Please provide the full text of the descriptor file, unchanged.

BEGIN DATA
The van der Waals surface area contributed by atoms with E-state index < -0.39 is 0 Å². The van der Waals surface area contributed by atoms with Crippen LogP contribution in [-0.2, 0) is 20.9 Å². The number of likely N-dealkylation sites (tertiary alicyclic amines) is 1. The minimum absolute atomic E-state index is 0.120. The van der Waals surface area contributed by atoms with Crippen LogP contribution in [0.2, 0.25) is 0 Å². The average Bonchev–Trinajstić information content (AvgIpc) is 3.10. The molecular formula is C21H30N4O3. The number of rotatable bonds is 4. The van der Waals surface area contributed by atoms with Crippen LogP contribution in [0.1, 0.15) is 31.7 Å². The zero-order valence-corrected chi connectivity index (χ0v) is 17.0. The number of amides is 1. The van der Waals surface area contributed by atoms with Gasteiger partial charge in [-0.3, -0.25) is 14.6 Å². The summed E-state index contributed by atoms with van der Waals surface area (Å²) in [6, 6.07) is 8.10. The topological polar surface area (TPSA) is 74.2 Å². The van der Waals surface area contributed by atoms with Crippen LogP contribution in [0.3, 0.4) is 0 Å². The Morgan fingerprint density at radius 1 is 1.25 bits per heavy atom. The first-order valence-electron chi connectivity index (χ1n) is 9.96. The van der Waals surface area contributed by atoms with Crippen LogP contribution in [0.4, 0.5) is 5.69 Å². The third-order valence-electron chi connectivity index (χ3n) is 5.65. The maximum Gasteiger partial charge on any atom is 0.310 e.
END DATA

The van der Waals surface area contributed by atoms with E-state index < -0.39 is 0 Å². The van der Waals surface area contributed by atoms with Crippen LogP contribution in [-0.2, 0) is 20.9 Å². The number of likely N-dealkylation sites (tertiary alicyclic amines) is 1. The minimum absolute atomic E-state index is 0.120. The van der Waals surface area contributed by atoms with Crippen LogP contribution in [0.2, 0.25) is 0 Å². The average Bonchev–Trinajstić information content (AvgIpc) is 3.10. The molecular formula is C21H30N4O3. The number of rotatable bonds is 4. The van der Waals surface area contributed by atoms with Crippen LogP contribution in [0.1, 0.15) is 31.7 Å². The zero-order valence-corrected chi connectivity index (χ0v) is 17.0. The number of amides is 1. The van der Waals surface area contributed by atoms with Gasteiger partial charge in [-0.3, -0.25) is 14.6 Å². The summed E-state index contributed by atoms with van der Waals surface area (Å²) in [6, 6.07) is 8.10. The topological polar surface area (TPSA) is 74.2 Å². The van der Waals surface area contributed by atoms with Crippen LogP contribution in [0.3, 0.4) is 0 Å². The Morgan fingerprint density at radius 1 is 1.25 bits per heavy atom. The first-order valence-electron chi connectivity index (χ1n) is 9.96. The van der Waals surface area contributed by atoms with Crippen LogP contribution in [0.4, 0.5) is 5.69 Å². The third-order valence-electron chi connectivity index (χ3n) is 5.65. The maximum Gasteiger partial charge on any atom is 0.310 e.